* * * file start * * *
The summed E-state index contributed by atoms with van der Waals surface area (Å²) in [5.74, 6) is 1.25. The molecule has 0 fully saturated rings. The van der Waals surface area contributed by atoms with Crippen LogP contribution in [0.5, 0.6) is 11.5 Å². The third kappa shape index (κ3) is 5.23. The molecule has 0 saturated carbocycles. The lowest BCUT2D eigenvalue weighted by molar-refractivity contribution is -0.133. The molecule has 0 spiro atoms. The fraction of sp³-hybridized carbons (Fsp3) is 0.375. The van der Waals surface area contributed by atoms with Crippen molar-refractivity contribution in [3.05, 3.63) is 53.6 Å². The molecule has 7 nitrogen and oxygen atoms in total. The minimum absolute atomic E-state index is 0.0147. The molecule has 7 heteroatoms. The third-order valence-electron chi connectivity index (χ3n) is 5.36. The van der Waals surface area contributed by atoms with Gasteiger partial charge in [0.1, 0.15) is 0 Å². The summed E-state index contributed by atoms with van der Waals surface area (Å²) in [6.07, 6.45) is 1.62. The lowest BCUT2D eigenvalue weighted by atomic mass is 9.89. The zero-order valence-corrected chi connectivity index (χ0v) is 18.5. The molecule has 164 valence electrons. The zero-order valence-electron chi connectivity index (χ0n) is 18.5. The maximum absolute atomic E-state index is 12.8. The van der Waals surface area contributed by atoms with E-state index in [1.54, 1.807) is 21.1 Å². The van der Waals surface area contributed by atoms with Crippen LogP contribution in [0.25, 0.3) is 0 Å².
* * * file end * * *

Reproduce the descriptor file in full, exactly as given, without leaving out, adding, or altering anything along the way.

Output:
The summed E-state index contributed by atoms with van der Waals surface area (Å²) in [5.74, 6) is 1.25. The molecule has 0 fully saturated rings. The van der Waals surface area contributed by atoms with Crippen LogP contribution in [0.5, 0.6) is 11.5 Å². The third kappa shape index (κ3) is 5.23. The molecule has 0 saturated carbocycles. The lowest BCUT2D eigenvalue weighted by molar-refractivity contribution is -0.133. The molecule has 0 spiro atoms. The fraction of sp³-hybridized carbons (Fsp3) is 0.375. The van der Waals surface area contributed by atoms with Crippen molar-refractivity contribution in [3.05, 3.63) is 53.6 Å². The molecule has 7 nitrogen and oxygen atoms in total. The minimum absolute atomic E-state index is 0.0147. The molecule has 7 heteroatoms. The third-order valence-electron chi connectivity index (χ3n) is 5.36. The van der Waals surface area contributed by atoms with Gasteiger partial charge in [0.1, 0.15) is 0 Å². The summed E-state index contributed by atoms with van der Waals surface area (Å²) in [6.07, 6.45) is 1.62. The lowest BCUT2D eigenvalue weighted by atomic mass is 9.89. The zero-order valence-corrected chi connectivity index (χ0v) is 18.5. The molecule has 164 valence electrons. The zero-order valence-electron chi connectivity index (χ0n) is 18.5. The maximum absolute atomic E-state index is 12.8. The van der Waals surface area contributed by atoms with E-state index in [1.54, 1.807) is 21.1 Å². The van der Waals surface area contributed by atoms with Crippen LogP contribution in [0.25, 0.3) is 0 Å².